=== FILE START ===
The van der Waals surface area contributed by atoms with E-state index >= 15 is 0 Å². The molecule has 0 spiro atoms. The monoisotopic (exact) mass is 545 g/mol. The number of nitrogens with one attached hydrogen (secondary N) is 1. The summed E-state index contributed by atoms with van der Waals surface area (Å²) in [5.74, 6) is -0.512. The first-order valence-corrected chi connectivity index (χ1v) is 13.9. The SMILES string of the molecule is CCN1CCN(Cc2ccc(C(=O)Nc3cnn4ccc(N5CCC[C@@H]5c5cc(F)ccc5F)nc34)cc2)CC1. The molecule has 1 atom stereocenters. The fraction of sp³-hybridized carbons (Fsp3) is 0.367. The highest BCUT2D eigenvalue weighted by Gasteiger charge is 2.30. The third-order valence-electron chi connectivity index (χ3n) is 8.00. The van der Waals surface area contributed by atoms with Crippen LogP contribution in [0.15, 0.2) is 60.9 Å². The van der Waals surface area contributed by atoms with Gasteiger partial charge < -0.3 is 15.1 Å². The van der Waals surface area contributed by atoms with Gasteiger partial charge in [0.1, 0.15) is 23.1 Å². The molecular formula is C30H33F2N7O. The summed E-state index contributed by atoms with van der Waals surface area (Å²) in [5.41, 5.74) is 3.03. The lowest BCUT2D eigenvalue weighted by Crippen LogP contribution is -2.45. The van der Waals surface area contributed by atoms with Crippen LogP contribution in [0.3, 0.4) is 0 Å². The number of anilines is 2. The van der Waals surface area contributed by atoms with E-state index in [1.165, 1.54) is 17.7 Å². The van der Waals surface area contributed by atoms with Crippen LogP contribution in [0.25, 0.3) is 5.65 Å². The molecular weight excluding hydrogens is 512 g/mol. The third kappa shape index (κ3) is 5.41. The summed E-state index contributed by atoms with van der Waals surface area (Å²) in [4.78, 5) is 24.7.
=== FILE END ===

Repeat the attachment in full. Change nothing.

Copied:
The van der Waals surface area contributed by atoms with E-state index >= 15 is 0 Å². The molecule has 0 spiro atoms. The monoisotopic (exact) mass is 545 g/mol. The number of nitrogens with one attached hydrogen (secondary N) is 1. The summed E-state index contributed by atoms with van der Waals surface area (Å²) in [5.74, 6) is -0.512. The first-order valence-corrected chi connectivity index (χ1v) is 13.9. The SMILES string of the molecule is CCN1CCN(Cc2ccc(C(=O)Nc3cnn4ccc(N5CCC[C@@H]5c5cc(F)ccc5F)nc34)cc2)CC1. The molecule has 1 atom stereocenters. The fraction of sp³-hybridized carbons (Fsp3) is 0.367. The highest BCUT2D eigenvalue weighted by Gasteiger charge is 2.30. The third-order valence-electron chi connectivity index (χ3n) is 8.00. The van der Waals surface area contributed by atoms with Crippen LogP contribution in [0.15, 0.2) is 60.9 Å². The van der Waals surface area contributed by atoms with Gasteiger partial charge < -0.3 is 15.1 Å². The van der Waals surface area contributed by atoms with Gasteiger partial charge in [0.1, 0.15) is 23.1 Å². The molecular formula is C30H33F2N7O. The summed E-state index contributed by atoms with van der Waals surface area (Å²) in [5.41, 5.74) is 3.03. The lowest BCUT2D eigenvalue weighted by Crippen LogP contribution is -2.45. The van der Waals surface area contributed by atoms with Crippen LogP contribution in [0.3, 0.4) is 0 Å². The number of anilines is 2. The van der Waals surface area contributed by atoms with E-state index in [1.165, 1.54) is 17.7 Å². The van der Waals surface area contributed by atoms with Crippen LogP contribution in [0.25, 0.3) is 5.65 Å². The molecular weight excluding hydrogens is 512 g/mol. The third kappa shape index (κ3) is 5.41. The summed E-state index contributed by atoms with van der Waals surface area (Å²) in [4.78, 5) is 24.7.